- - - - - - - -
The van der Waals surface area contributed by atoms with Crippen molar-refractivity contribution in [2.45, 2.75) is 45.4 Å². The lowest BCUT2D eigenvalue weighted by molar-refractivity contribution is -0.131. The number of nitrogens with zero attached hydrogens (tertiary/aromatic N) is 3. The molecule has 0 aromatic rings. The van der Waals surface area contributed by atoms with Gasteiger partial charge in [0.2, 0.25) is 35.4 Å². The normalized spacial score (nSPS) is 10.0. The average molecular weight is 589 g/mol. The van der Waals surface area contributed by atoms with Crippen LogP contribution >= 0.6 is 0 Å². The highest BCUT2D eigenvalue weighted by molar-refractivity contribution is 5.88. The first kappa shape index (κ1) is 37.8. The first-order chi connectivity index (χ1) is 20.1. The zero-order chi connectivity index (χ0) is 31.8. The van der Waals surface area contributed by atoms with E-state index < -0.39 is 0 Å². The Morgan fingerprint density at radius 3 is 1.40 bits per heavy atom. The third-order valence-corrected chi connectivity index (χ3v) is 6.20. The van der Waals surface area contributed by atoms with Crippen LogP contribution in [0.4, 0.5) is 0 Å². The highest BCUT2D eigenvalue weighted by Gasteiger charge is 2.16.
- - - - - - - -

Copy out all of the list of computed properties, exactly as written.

The van der Waals surface area contributed by atoms with Crippen molar-refractivity contribution in [2.45, 2.75) is 45.4 Å². The lowest BCUT2D eigenvalue weighted by molar-refractivity contribution is -0.131. The number of nitrogens with zero attached hydrogens (tertiary/aromatic N) is 3. The molecule has 0 aromatic rings. The van der Waals surface area contributed by atoms with Gasteiger partial charge in [0.2, 0.25) is 35.4 Å². The normalized spacial score (nSPS) is 10.0. The average molecular weight is 589 g/mol. The van der Waals surface area contributed by atoms with Crippen LogP contribution >= 0.6 is 0 Å². The highest BCUT2D eigenvalue weighted by molar-refractivity contribution is 5.88. The first kappa shape index (κ1) is 37.8. The first-order chi connectivity index (χ1) is 20.1. The zero-order chi connectivity index (χ0) is 31.8. The van der Waals surface area contributed by atoms with E-state index < -0.39 is 0 Å². The Morgan fingerprint density at radius 3 is 1.40 bits per heavy atom. The third-order valence-corrected chi connectivity index (χ3v) is 6.20. The van der Waals surface area contributed by atoms with Crippen LogP contribution in [0.4, 0.5) is 0 Å². The highest BCUT2D eigenvalue weighted by Gasteiger charge is 2.16.